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The Water Project : 13-kenya4663-latrines
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The Water Project : 5-kenya4663-water-treatment
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The Water Project : 16-kenya4663-hearth-for-cooking
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The Water Project : 12-kenya4663-pupils-bring-sweaters-to-keep-warm-in-the-morning
The Water Project : 11-kenya4663-mr-andera-andrew-senior-teacher
The Water Project : 10-kenya4663-mr-jotham-okwaro-headteacher
The Water Project : 9-kenya4663-pupil-at-muluwanda-spring
The Water Project : 8-kenya4663-drinking-water-for-staff
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Location: Kenya

Regional Program: Western Kenya WaSH Program

Impact: 500 Served

Project Phase:  Installed

Functionality Status:  Functional



Community Profile & Stories

This project is a part of our shared program with Western Water And Sanitation Forum (WEWASAFO). Our team is pleased to directly share the below report (edited for clarity, as needed).

Welcome to the School

Mukhombe Primary School is a double streamed, full day school that runs a program from 6:45 AM to 5:30 PM. Since 1996, it has grown through the hands of four Kenyan government regimes with various politicians funding the building of infrastructure. Some of those buildings have now become so old that they can only survive with constant renovations.

This school draws students from long distances because of its positive national examination results year after year. The school has a total of 373 boys, 389 girls, 19 teachers and three support staff; a total population of 784 people besides the family chaplain stationed by the sponsor, the Salvation Army.

(Editor’s Note: While this many people may have access on any given day, realistically a single water source can only support a population of 350-500 people. This community would be a good candidate for a second project in the future so adequate water is available. To learn more, click here.)

Water Situation

There was a water well installed many years ago, but it has since dried up and ceased to serve this school.

This school is now subject to severe water shortage. There is no water source on school grounds, so they must rely on the closest source that is one kilometer away.

In response to the water shortage, the school asks children to carry water from home every day. These students fill their 5-liter plastic containers with water from the most convenient source on their way to school. There is no way to verify that the water they bring is safe for drinking. Luckily, some LifeStraw containers have been delivered to the school, and the water is poured through this filter before consumption.

But this isn’t the big issue at this school, because the water students carry cannot meet the institution’s water needs. Classes follow a daily rotation to collect water from Muluwanda Spring, sending students one kilometer each way to fill their jerrycans.

Sanitation Situation

There are 11 doors of pit latrines, if they can be called “doors” when they’re missing their actual doors! Door or not, the usable latrines are dirty and foul-smelling. Because there are not enough latrines for such a large student population, and because they are in such poor condition, open defecation is an issue here.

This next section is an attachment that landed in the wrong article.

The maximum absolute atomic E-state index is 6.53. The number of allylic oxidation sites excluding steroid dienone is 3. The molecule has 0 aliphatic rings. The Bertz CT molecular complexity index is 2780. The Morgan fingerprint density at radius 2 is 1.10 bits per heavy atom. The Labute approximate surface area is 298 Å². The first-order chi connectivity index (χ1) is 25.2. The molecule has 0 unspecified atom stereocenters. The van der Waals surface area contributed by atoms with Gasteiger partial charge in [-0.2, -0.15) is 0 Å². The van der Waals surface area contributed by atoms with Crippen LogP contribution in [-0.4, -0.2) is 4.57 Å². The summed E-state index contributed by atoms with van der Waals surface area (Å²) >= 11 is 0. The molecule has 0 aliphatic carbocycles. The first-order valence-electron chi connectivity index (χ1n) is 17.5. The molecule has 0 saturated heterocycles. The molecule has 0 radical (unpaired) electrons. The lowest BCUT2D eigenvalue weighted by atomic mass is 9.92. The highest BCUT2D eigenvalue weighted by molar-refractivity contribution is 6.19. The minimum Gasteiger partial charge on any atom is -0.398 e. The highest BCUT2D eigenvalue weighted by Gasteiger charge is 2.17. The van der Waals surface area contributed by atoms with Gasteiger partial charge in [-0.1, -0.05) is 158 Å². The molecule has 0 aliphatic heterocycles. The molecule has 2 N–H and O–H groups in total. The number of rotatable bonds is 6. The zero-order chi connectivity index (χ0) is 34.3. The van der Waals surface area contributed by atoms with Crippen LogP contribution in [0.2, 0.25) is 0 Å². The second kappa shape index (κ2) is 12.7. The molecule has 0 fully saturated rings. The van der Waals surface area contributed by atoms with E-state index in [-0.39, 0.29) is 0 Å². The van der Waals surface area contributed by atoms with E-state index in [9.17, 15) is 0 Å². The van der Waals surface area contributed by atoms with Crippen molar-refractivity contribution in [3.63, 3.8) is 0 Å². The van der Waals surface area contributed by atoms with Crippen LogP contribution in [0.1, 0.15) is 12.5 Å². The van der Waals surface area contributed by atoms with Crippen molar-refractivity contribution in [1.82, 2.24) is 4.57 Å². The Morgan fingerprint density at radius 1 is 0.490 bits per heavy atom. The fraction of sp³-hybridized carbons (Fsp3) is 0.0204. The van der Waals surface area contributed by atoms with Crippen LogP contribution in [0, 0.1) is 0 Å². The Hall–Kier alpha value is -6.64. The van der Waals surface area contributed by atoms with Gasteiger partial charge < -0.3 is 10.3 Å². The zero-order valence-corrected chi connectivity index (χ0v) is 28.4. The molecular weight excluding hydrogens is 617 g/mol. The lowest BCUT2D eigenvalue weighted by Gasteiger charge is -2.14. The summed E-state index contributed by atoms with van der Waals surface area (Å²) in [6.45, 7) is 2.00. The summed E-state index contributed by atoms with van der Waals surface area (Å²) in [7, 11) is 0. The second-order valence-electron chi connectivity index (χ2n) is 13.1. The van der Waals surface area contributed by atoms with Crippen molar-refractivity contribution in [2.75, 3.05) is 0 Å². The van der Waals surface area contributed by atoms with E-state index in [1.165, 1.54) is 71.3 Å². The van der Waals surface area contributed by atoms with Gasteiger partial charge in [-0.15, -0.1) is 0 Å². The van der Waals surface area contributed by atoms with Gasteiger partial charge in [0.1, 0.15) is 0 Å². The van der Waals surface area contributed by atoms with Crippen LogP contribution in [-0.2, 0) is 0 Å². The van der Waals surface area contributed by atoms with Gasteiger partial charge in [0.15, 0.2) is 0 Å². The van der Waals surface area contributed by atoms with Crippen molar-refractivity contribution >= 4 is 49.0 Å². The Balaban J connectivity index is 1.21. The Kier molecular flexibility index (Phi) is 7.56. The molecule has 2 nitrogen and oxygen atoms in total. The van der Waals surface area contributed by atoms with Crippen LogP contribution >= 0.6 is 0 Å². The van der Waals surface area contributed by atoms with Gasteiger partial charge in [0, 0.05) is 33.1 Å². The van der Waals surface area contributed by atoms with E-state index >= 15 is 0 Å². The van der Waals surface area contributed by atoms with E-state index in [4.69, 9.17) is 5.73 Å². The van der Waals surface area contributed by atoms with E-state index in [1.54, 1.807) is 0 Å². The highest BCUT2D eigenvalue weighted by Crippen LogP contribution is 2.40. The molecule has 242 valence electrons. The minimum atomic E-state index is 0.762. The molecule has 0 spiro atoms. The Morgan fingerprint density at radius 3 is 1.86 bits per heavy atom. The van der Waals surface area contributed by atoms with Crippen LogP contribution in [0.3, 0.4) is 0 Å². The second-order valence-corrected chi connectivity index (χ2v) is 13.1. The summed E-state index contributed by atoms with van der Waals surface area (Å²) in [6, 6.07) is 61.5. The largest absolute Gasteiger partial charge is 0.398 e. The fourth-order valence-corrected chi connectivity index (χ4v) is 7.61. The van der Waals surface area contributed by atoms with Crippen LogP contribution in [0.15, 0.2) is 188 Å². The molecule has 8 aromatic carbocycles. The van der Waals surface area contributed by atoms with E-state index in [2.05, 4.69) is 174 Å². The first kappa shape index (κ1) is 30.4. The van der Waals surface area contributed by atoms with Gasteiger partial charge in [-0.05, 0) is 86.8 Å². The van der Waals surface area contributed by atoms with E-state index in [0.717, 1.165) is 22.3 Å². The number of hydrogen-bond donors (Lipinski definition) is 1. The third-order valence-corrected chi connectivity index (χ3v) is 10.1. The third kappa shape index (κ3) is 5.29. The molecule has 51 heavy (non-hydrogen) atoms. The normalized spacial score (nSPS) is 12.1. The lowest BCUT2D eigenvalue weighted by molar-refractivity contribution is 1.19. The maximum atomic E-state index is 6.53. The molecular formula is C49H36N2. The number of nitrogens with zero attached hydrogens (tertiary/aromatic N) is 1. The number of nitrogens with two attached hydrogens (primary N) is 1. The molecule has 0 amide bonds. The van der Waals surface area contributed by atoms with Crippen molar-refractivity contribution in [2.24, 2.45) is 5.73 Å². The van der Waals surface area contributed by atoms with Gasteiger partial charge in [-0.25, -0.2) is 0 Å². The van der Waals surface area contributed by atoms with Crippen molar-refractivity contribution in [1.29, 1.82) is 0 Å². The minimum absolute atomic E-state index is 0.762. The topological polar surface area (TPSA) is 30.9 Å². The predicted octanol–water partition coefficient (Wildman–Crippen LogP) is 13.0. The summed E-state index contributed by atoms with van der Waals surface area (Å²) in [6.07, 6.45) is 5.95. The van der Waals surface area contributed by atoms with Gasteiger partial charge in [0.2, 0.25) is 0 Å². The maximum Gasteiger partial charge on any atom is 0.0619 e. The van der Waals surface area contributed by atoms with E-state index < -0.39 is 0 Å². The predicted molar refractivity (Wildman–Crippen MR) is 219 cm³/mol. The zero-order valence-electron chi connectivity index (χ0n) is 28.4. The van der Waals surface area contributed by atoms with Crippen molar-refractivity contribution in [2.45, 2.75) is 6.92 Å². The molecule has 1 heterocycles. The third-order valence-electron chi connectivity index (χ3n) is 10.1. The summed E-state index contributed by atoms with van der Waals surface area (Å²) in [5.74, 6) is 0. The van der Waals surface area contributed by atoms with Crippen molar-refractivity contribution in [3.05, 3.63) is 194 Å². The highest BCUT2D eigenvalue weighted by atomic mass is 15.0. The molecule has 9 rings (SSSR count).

Plans: Hygiene and Sanitation Training and Hand-Washing Stations

Training will be held for two days. The facilitator will use PHAST (participatory hygiene and sanitation transformation), ABCD (asset-based community development), CTC (child to child), lectures, group discussions, and handouts to teach health topics and ways to promote good practices within the school. The CTC method will prepare students to lead other students into healthy habits, as well as kickstart a CTC club for the school. This CTC club will oversee the new facilities, such as hand-washing stations, and make sure they are kept clean and in working condition. The two hand-washing stations will be delivered to the school, and the club will fill them with water on a daily basis and make sure there is always a cleaning agent such as soap or ash.

Plans: Rainwater Catchment Tank

A 50,000-liter rainwater catchment tank will be constructed on school grounds. Teachers, students, and parents will gather the materials needed for this project, including sand, ballast, bricks, and hardcore. This contribution will fuel a sense of responsibility for the school and community to take care of their new facilities. Once materials are mobilized, the WEWASAFO team will arrive to lead the construction effort.

This water will be treated with chlorine and rock alum as the tank fills during the rainy season. With adequate clean water, the school will have enough water for drinking, cooking, cleaning, and hand-washing. Most importantly, students will no longer be sent to the stream to fetch water throughout the day! This time will be devoted to studies.

Plans: VIP Latrines

Two triple-door latrines will be constructed, providing three new latrines for each gender. Latrine materials will be mobilized the same way as the tank, ensuring the school feels these facilities are truly theirs. And with a rainwater catchment tank nearby, there will be enough water to keep them clean.

School administration and parents are positive that with these new facilities and training, their students’ academic performance will improve. Students will be healthy and empowered to focus on what’s important!


Recent Project Updates


08/24/2017: Mukhombe Primary School Project Complete

Mukhombe Primary School in Kenya now has a new source of safe, clean water thanks to your generous donation. A new rainwater catchment system has been built, and there are now six new latrines being used. Two hand-washing stations have been installed, and the entire student body has received training in sanitation and hygiene. Just imagine the difference these resources will make in the lives of these children!

You made it happen, now help keep the water flowing! Join our team of monthly donors and help us maintain this rainwater catchment tank and many other projects.

The report below from our partner gives the latest details of the project. We also just updated the project page with new pictures.

Project Result: New Knowledge

Hygiene and sanitation training was organized in collaboration with the Parent Teacher Association (PTA) and the school board. Teachers picked out students with strong leadership skills and asked them to attend and join a CTC (child to child) club being formed on campus. Everyone was so excited about this project; we asked for at least two people in administration roles to attend, but we got even more!

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There were 11 students, two teachers, and the chairwoman of the PTA. They all asked questions and joined in the discussions.